Graft-versus-Host-disease, alias: GvHD. For most people an unknown disease. For patients in need of a bone marrow transplant however a potential lethal complication of their treatment, in which the new donor-immune system fails to consider its receiver as a friend and starts treating it as an enemy that needs to be fully destroyed. If any leukemic cell remained after treatment this destruction is beneficial to prevent death from the original disease, but when healthy tissue comes under attack the result is disastrous.
The army of white blood cells in our body contains many different soldiers, like T cells and B cells. Many of them are involved in this GvHD-battle. Having a high amount of regulatory T cells (which try to function as a mediator to calm this battle down) and depletion of B cells with Rituximab, is however beneficial for patients with GvHD. Unfortunately, we fail to understand why Rituximab doesn’t appear work for all patients and whether the mediators and B cells interact with each other is a mystery as well.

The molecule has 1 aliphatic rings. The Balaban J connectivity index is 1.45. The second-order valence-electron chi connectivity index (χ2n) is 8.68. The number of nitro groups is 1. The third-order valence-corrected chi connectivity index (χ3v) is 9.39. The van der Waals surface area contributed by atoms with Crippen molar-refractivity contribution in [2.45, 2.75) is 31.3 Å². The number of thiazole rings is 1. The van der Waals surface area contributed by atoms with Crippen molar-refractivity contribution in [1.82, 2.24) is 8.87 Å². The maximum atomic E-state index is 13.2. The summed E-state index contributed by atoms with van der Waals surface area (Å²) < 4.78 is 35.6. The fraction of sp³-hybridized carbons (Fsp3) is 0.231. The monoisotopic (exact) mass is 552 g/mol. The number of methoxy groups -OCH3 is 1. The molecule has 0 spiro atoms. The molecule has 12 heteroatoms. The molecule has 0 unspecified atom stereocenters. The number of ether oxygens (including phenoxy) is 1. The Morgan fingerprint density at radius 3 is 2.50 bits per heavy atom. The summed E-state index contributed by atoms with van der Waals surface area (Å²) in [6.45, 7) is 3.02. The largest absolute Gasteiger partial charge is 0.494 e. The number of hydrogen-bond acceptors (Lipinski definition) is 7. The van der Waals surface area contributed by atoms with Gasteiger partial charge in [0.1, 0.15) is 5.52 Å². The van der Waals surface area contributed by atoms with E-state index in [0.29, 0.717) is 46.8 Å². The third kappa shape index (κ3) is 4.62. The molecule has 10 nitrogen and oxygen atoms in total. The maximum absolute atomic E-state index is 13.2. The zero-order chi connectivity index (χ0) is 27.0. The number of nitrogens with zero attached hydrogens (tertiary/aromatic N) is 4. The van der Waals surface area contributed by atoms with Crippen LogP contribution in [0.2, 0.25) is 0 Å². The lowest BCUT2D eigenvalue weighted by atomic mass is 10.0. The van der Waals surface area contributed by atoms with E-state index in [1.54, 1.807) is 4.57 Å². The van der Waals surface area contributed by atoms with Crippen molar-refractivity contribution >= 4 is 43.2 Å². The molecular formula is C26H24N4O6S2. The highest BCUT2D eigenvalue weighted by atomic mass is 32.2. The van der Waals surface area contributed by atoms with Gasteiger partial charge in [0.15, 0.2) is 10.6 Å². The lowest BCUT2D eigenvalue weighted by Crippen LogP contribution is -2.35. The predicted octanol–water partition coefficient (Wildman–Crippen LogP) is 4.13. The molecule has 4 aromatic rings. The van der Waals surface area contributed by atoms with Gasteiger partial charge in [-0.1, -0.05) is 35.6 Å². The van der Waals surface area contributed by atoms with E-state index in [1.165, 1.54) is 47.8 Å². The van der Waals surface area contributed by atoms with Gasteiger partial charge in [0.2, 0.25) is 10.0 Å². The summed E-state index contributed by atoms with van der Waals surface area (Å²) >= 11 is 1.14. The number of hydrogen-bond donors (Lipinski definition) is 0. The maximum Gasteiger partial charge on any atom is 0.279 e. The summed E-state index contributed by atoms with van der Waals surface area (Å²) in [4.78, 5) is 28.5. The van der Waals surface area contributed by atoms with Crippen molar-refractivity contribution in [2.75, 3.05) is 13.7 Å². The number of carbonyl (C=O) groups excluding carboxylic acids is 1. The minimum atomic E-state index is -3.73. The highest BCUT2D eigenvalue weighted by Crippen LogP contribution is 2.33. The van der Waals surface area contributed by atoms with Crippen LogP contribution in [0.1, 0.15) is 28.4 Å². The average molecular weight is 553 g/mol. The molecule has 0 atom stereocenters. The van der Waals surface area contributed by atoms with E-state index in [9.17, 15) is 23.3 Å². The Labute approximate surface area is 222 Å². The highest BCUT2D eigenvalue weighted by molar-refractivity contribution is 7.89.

This thesis therefore focusses on the potential relation between these two cells: where do they go and do they influence each other in quantity or function after being introduced as a donor cell? Also, the mysterious difference in severity between clinical symptoms and histology is (partially) unraveled. The results from this thesis will provide clinicians and researchers with new insights, that might help us better understand and treat GvHD in the future.